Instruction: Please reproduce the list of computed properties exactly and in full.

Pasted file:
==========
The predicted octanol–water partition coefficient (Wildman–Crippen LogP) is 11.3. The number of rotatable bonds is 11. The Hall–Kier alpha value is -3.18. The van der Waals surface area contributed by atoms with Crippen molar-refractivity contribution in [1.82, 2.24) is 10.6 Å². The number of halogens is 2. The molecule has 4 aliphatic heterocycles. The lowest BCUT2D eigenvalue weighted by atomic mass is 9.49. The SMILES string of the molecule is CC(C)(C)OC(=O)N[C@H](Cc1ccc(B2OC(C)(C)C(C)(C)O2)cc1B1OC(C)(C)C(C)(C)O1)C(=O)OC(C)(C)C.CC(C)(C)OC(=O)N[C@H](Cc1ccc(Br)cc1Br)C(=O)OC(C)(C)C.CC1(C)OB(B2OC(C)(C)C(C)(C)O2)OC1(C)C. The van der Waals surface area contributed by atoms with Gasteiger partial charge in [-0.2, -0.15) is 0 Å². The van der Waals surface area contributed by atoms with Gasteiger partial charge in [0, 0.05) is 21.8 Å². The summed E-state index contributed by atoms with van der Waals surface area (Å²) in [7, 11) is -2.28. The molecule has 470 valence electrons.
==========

The predicted octanol–water partition coefficient (Wildman–Crippen LogP) is 11.3. The number of rotatable bonds is 11. The Hall–Kier alpha value is -3.18. The van der Waals surface area contributed by atoms with Crippen molar-refractivity contribution in [1.82, 2.24) is 10.6 Å². The number of halogens is 2. The molecule has 4 aliphatic heterocycles. The lowest BCUT2D eigenvalue weighted by atomic mass is 9.49. The SMILES string of the molecule is CC(C)(C)OC(=O)N[C@H](Cc1ccc(B2OC(C)(C)C(C)(C)O2)cc1B1OC(C)(C)C(C)(C)O1)C(=O)OC(C)(C)C.CC(C)(C)OC(=O)N[C@H](Cc1ccc(Br)cc1Br)C(=O)OC(C)(C)C.CC1(C)OB(B2OC(C)(C)C(C)(C)O2)OC1(C)C. The van der Waals surface area contributed by atoms with Gasteiger partial charge in [-0.2, -0.15) is 0 Å². The van der Waals surface area contributed by atoms with Gasteiger partial charge in [0, 0.05) is 21.8 Å². The summed E-state index contributed by atoms with van der Waals surface area (Å²) in [7, 11) is -2.28. The molecule has 470 valence electrons.